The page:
CPR Training Demystified

CPR Training Demystified on onebeatcpr.com

Have you ever wondered what CPR training entails? Here’s what you need to know.

When the heart slows significantly or goes into cardiac arrest, blood circulation comes to a halt, threatening damage to the brain and other vital organs. Cardiopulmonary resuscitation (CPR) is essentially a short-term manual-override of the heart. CPR compresses the heart to simulate normal beating, causing it to continue blood circulation until a normal rhythm is restored. Most forms of CPR include rescue breathing, which supplies oxygen to individuals who have stopped breathing on their own.

A brief history of CPR

While mouth-to-mouth resuscitation was first introduced by the Paris Academy of Science in 1740, the modern incarnation of CPR didn’t take shape until 1960. The following years and decades saw advancements in emergency response, such as the use of automated external defibrillators (AEDs), and, most recently, less emphasis on the mouth-to-mouth element of CPR. However, possibly the most significant development was the accessibility of the technique to the general public—practically everyone can learn and apply CPR.

Today, CPR is known to be helpful whenever the heart stops beating or an individual is unresponsive and stops breathing—such as near-drownings, allergic reactions, electrical shocks, or excessive loss of blood. Understanding when to administer CPR is just as important as knowing how.

A general CPR syllabus

CPR training courses vary. For example, medical professionals require more in-depth training, and certain courses focus on CPR for infants and small children. In general, here’s what lifesaving courses cover:

Course execution, to some degree, depends on the facility and trainer. Typically, CPR training courses are composed of these basic elements:

  • A one-day class. While comprehensive and thorough, most CPR courses can be completed in a single day.
  • Introduction. Instruction usually begins with general information about CPR. Situations, where CPR can be applied along with the importance of being a first responder, might be used to help formally introduce the class to cardiopulmonary resuscitation.
  • Review the manual. Each student receives an illustrated manual the instructor will walk the class through.
  • Videos. Video demonstrations are typically shown to classes to provide visual supplementation to the manual.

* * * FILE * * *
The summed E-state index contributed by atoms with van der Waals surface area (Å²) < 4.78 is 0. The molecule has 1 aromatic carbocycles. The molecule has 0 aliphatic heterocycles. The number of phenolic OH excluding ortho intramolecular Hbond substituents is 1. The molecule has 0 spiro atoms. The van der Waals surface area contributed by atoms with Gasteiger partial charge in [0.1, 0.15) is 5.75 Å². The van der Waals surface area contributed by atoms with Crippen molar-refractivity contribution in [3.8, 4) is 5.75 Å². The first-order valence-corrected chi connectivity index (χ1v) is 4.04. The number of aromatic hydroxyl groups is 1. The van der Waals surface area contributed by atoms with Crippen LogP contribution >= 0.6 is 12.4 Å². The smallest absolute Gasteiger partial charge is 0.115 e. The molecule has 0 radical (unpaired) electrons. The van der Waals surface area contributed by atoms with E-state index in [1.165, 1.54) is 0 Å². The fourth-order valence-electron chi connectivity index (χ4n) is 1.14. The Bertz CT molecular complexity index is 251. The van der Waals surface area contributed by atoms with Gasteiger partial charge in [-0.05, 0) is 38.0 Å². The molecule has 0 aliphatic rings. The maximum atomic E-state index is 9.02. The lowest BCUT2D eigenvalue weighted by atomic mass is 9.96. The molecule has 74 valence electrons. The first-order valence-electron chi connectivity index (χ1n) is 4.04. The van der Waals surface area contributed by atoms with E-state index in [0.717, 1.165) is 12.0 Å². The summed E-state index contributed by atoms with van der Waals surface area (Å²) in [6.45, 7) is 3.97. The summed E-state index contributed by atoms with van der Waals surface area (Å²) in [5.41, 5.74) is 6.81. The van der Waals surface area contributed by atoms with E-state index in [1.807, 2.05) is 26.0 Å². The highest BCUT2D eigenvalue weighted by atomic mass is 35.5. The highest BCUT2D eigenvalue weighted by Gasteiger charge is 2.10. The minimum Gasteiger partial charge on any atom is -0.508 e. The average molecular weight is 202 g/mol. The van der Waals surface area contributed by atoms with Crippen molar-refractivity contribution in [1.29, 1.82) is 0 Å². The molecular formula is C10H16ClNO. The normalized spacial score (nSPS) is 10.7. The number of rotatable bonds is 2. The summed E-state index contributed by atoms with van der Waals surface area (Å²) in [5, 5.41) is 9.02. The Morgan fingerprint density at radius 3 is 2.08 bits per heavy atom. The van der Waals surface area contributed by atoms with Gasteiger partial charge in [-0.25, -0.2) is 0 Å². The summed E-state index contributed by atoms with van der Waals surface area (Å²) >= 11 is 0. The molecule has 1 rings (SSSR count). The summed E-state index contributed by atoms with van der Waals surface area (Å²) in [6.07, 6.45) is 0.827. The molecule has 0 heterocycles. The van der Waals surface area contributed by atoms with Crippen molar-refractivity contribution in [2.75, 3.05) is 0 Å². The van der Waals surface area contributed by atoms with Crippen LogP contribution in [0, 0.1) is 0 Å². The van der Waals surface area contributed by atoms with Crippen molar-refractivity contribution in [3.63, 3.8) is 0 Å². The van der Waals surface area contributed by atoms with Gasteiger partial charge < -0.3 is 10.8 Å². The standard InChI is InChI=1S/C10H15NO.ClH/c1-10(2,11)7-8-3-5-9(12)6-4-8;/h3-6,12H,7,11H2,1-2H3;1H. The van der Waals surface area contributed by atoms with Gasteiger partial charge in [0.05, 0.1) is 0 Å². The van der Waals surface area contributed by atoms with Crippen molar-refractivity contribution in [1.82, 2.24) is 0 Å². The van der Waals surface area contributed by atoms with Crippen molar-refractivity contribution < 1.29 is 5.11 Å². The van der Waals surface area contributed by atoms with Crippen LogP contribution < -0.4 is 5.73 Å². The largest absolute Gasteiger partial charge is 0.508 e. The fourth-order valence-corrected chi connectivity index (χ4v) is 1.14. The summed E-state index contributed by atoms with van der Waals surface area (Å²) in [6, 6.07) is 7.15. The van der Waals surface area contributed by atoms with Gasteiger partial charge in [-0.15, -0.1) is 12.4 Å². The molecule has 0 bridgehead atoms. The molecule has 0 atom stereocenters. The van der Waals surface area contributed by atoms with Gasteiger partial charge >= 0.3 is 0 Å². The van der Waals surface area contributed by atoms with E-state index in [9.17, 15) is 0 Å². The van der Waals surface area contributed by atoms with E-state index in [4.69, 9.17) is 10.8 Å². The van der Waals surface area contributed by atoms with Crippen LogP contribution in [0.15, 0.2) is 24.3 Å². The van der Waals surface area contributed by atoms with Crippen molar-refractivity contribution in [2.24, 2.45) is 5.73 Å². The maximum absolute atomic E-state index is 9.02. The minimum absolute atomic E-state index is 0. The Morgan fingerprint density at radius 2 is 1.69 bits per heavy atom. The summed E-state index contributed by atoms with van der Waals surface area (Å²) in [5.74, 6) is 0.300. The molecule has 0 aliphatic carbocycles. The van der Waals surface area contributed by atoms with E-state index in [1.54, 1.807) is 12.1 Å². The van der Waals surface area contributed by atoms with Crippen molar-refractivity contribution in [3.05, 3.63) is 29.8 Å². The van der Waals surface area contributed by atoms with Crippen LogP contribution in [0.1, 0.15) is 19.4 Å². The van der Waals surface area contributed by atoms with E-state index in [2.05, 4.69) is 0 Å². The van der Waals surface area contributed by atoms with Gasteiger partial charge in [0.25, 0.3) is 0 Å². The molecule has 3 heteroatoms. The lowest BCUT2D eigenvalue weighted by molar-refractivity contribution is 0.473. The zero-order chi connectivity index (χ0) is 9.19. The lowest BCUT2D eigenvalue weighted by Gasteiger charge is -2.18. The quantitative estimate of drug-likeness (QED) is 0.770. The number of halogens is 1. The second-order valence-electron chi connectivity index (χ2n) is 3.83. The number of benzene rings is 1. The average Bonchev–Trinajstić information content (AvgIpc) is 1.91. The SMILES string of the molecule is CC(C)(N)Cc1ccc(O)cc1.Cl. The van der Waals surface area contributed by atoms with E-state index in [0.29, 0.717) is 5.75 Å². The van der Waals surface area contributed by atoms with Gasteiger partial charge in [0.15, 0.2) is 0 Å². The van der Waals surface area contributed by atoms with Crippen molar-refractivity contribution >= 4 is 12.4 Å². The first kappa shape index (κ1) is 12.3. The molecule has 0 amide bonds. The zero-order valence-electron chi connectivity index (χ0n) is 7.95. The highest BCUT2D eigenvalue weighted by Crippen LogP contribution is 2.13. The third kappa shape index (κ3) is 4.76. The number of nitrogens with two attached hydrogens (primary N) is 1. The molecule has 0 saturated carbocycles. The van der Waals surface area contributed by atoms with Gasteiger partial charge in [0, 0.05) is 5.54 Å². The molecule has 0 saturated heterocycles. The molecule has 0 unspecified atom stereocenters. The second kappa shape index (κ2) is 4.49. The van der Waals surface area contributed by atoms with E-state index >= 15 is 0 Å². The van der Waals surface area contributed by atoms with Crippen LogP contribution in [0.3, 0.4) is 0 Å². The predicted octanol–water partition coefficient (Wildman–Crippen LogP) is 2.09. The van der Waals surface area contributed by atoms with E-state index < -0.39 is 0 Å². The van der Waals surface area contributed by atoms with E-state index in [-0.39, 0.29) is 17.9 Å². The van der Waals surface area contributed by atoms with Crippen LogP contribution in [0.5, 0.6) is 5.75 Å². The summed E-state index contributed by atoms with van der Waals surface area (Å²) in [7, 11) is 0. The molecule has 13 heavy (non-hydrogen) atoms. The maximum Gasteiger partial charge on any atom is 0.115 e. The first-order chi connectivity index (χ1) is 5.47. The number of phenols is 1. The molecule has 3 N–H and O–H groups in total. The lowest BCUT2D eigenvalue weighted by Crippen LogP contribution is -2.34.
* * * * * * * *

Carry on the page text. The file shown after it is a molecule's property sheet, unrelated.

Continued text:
• Hands-on training. Watching is helpful, doing is transformative. After being carefully instructed on CPR, students are then required to practice on manikins while receiving feedback from their teacher.
  • Written exam. CPR training ends with a multiple-choice test. Tests are graded immediately—students who don’t pass are given the opportunity to take as many as three re-tests on that same day.

Types of certifications

CPR certification can be specialized. Some lifesaving courses may provide a general certification, others are intended for those whose vocation requires specific training, such as child care and medical professionals.

Some certifications involve the use of AEDs or CPR for infants and children. In advanced lifesaving curricula designed for medical/emergency professionals, courses might involve proper use of oxygen tanks, how to insert breathing tubes, and the use of artificial breathing apparatuses.

CPR certification expires after two years. Recertification is typically achieved by demonstrating the required CPR techniques.

Who’s required to know CPR

While it’s a good idea for everyone to be trained in CPR, these are some of the professions that require (or often require) it:

  • Medical doctors
  • Nurses
  • Physical therapists
  • Chiropractors
  • Dentists
  • Flight attendants
  • Coaches and athletic trainers
  • Lifeguards

In addition, teachers, camp counselors, and allied health workers are often mandated to undergo CPR training. Other industries that benefit from CPR training are construction, food service, coaching, and electrical workers.

Where to obtain CPR training in South Florida